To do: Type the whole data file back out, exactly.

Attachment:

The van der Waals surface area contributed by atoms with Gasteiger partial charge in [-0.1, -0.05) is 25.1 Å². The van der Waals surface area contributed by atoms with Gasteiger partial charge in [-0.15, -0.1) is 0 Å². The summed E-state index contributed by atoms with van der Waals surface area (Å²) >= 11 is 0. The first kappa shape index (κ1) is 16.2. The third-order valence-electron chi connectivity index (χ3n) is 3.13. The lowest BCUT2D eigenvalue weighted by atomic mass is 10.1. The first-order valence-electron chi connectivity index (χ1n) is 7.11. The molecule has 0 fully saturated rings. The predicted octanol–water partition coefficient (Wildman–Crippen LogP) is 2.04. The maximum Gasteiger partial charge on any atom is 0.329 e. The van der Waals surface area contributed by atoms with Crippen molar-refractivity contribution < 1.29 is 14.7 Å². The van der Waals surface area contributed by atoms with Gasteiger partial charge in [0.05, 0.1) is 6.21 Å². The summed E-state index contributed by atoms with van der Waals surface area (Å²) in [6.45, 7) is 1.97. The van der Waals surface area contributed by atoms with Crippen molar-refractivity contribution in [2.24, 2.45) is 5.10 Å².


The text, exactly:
The van der Waals surface area contributed by atoms with Gasteiger partial charge in [-0.1, -0.05) is 25.1 Å². The van der Waals surface area contributed by atoms with Gasteiger partial charge in [-0.15, -0.1) is 0 Å². The summed E-state index contributed by atoms with van der Waals surface area (Å²) >= 11 is 0. The first kappa shape index (κ1) is 16.2. The third-order valence-electron chi connectivity index (χ3n) is 3.13. The lowest BCUT2D eigenvalue weighted by atomic mass is 10.1. The first-order valence-electron chi connectivity index (χ1n) is 7.11. The molecule has 0 fully saturated rings. The predicted octanol–water partition coefficient (Wildman–Crippen LogP) is 2.04. The maximum Gasteiger partial charge on any atom is 0.329 e. The van der Waals surface area contributed by atoms with Crippen molar-refractivity contribution < 1.29 is 14.7 Å². The van der Waals surface area contributed by atoms with Gasteiger partial charge in [0.05, 0.1) is 6.21 Å². The summed E-state index contributed by atoms with van der Waals surface area (Å²) in [6.45, 7) is 1.97. The van der Waals surface area contributed by atoms with Crippen molar-refractivity contribution in [2.24, 2.45) is 5.10 Å².